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The Wechsler Adult Intelligence Scales (WAIS) are a set of tests that measure the adult intelligence quotient (IQ). First developed under a clinical setting by psychologist David Weschler, the tests focus on an individual's capacity to rationally and effectively approach a problem. Weschler first devised them as a replacement to the Wechsler-Bellevue Intelligence Scale (WBIS).
Well-known for creating innovative intelligence scales, David Weschler originally crafted the WBIS in 1939. The later updates, the Wechsler Adult Intelligence Scales and the Wechsler Intelligence Scale for Children, are based on the early version of the test. Weschler's initial reasons for developing a new intelligence scale stemmed from a desire to evaluate his Bellvue patients and his dissatisfaction with the Stanford-Binet IQ test, which focused more on narrow, specific skills.
In conceiving the WBIS and the WAIS, Weschler introduced a new philosophy on the appraisal of adult intelligence that had evolved from a broader approach to intelligence. In effect, he believed that intelligence was a reflection of an individual's overall personality and its influence on the person's ability to purposefully, effectively and rationally approach the environment and its complexities.
The clinical standard for modern intelligence tests, the Wechsler Adult Intelligence Scales are also the most widely administered measurements of adult intelligence. There have been four revisions to the test since its inception, including the WAIS-R in 1981, the WAIS-III in 1998, and the WAIS-IV in 2008. All subsequent versions have been based on Wechsler's intelligence principles, with changes made to the norms, scores, indices and tests that are used to compile a complete intelligence scale.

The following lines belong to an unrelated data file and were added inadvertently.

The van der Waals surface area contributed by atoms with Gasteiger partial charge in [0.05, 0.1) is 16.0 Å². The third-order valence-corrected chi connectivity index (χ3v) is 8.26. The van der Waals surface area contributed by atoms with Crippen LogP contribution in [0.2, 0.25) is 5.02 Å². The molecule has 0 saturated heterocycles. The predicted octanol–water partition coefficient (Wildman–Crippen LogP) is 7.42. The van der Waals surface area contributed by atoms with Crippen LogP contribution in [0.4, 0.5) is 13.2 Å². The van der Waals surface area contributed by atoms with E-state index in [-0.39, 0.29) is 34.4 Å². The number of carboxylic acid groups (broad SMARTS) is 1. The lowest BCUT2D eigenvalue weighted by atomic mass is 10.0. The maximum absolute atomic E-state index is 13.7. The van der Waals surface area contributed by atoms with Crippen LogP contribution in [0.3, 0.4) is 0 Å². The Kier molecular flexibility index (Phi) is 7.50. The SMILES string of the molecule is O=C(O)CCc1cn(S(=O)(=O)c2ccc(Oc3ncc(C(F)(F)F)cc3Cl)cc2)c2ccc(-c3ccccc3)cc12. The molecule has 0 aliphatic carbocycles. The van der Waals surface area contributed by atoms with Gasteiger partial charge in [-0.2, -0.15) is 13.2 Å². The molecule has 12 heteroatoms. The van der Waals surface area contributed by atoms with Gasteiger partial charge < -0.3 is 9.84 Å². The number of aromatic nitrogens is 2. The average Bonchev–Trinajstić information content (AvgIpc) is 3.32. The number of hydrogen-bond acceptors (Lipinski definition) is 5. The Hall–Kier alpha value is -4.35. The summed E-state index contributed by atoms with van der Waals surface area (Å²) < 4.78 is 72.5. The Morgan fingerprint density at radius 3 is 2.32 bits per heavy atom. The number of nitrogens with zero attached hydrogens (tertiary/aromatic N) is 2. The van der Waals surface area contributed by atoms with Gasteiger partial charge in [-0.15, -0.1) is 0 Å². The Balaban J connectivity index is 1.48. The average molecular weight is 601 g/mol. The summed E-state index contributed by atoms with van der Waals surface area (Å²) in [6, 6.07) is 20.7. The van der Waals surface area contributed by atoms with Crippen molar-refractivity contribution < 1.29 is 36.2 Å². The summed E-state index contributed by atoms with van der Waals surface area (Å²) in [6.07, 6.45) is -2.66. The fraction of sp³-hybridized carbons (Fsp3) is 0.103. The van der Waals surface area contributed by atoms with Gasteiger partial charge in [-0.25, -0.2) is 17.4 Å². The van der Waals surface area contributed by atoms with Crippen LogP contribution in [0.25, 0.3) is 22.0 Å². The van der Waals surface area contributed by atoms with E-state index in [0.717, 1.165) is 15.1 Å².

The most recent version saw changes to previously established methods of compiling verbal and performance tests and scales. The WAIS-IV consists of 10 subtests that measure verbal comprehension, perceptual reasoning, working memory, and processing speed, with specific subtests comprising each category. Four index scores based on the subtest results from each of the verbal and performance categories can then be gathered. A measure of general intelligence is also provided from a collective analysis of the 10 subtests, the results of which determine the full scale IQ. A more narrow general ability index can be established from the verbal comprehension index and the perceptual reasoning index.
Individuals between the ages of 16 and 90 may take the Wechsler Adult Intelligence Scales. The WAIS-IV is used in a number of situations, including when assessing cognitive function in individuals affected by psychiatric illness or brain damage. While the test was created with non-brain damaged people in mind, neuropsychologists may apply it to brain damaged patients in order to identify the injured portions of the brain or determine the specific scores of damaged and undamaged areas.